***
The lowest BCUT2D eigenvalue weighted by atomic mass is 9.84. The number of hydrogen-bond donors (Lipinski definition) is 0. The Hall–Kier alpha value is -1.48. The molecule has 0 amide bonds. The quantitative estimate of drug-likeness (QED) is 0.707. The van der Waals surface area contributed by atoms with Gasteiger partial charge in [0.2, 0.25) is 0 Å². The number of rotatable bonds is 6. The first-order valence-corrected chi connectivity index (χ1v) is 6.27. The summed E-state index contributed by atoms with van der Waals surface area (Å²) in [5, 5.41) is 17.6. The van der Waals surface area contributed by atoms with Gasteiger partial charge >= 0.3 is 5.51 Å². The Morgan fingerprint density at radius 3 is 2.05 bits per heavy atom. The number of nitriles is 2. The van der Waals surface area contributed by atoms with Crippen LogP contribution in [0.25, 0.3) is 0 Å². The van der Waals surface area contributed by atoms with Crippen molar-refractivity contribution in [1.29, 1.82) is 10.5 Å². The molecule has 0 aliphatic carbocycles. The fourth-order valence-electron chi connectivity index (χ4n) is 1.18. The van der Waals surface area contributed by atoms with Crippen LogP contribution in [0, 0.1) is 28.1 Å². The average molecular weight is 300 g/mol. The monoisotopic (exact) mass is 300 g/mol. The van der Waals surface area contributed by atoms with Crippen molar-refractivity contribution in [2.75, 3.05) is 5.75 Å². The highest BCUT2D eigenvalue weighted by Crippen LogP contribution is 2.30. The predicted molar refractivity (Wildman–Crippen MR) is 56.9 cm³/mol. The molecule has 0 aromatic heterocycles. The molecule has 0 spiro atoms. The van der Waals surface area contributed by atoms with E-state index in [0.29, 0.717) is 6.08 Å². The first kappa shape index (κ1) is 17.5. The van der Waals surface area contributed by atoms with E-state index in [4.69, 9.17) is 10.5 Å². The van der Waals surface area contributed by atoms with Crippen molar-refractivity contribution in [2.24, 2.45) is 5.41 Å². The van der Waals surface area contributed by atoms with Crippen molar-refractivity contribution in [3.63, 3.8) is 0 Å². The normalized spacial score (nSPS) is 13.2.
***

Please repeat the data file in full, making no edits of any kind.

The lowest BCUT2D eigenvalue weighted by atomic mass is 9.84. The number of hydrogen-bond donors (Lipinski definition) is 0. The Hall–Kier alpha value is -1.48. The molecule has 0 amide bonds. The quantitative estimate of drug-likeness (QED) is 0.707. The van der Waals surface area contributed by atoms with Gasteiger partial charge in [0.2, 0.25) is 0 Å². The number of rotatable bonds is 6. The first-order valence-corrected chi connectivity index (χ1v) is 6.27. The summed E-state index contributed by atoms with van der Waals surface area (Å²) in [5, 5.41) is 17.6. The van der Waals surface area contributed by atoms with Gasteiger partial charge >= 0.3 is 5.51 Å². The Morgan fingerprint density at radius 3 is 2.05 bits per heavy atom. The number of nitriles is 2. The van der Waals surface area contributed by atoms with Crippen LogP contribution in [0.25, 0.3) is 0 Å². The van der Waals surface area contributed by atoms with Crippen molar-refractivity contribution in [1.29, 1.82) is 10.5 Å². The molecule has 0 aliphatic carbocycles. The fourth-order valence-electron chi connectivity index (χ4n) is 1.18. The van der Waals surface area contributed by atoms with Crippen LogP contribution in [0, 0.1) is 28.1 Å². The average molecular weight is 300 g/mol. The monoisotopic (exact) mass is 300 g/mol. The van der Waals surface area contributed by atoms with Crippen molar-refractivity contribution in [2.75, 3.05) is 5.75 Å². The highest BCUT2D eigenvalue weighted by Crippen LogP contribution is 2.30. The predicted molar refractivity (Wildman–Crippen MR) is 56.9 cm³/mol. The molecule has 0 aromatic heterocycles. The molecule has 0 spiro atoms. The van der Waals surface area contributed by atoms with E-state index in [0.29, 0.717) is 6.08 Å². The first kappa shape index (κ1) is 17.5. The van der Waals surface area contributed by atoms with E-state index in [4.69, 9.17) is 10.5 Å². The van der Waals surface area contributed by atoms with Crippen molar-refractivity contribution in [2.24, 2.45) is 5.41 Å². The van der Waals surface area contributed by atoms with Crippen molar-refractivity contribution in [3.63, 3.8) is 0 Å². The normalized spacial score (nSPS) is 13.2.